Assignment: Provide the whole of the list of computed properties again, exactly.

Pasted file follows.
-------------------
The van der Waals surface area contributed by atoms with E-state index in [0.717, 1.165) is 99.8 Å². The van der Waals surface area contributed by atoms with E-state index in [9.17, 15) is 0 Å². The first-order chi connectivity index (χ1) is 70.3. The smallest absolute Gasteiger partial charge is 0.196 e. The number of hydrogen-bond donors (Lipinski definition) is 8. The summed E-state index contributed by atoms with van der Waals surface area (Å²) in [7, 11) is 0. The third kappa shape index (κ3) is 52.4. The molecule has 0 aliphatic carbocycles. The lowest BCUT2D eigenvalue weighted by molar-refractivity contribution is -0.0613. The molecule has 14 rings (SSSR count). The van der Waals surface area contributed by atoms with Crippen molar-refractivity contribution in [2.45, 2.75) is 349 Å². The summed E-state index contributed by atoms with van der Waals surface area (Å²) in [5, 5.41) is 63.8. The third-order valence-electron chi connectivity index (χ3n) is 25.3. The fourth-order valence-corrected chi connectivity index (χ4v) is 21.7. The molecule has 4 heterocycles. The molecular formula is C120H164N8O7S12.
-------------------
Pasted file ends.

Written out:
The van der Waals surface area contributed by atoms with E-state index in [0.717, 1.165) is 99.8 Å². The van der Waals surface area contributed by atoms with E-state index in [9.17, 15) is 0 Å². The first-order chi connectivity index (χ1) is 70.3. The smallest absolute Gasteiger partial charge is 0.196 e. The number of hydrogen-bond donors (Lipinski definition) is 8. The summed E-state index contributed by atoms with van der Waals surface area (Å²) in [7, 11) is 0. The third kappa shape index (κ3) is 52.4. The molecule has 0 aliphatic carbocycles. The lowest BCUT2D eigenvalue weighted by molar-refractivity contribution is -0.0613. The molecule has 14 rings (SSSR count). The van der Waals surface area contributed by atoms with Crippen molar-refractivity contribution in [2.45, 2.75) is 349 Å². The summed E-state index contributed by atoms with van der Waals surface area (Å²) in [5, 5.41) is 63.8. The third-order valence-electron chi connectivity index (χ3n) is 25.3. The fourth-order valence-corrected chi connectivity index (χ4v) is 21.7. The molecule has 4 heterocycles. The molecular formula is C120H164N8O7S12.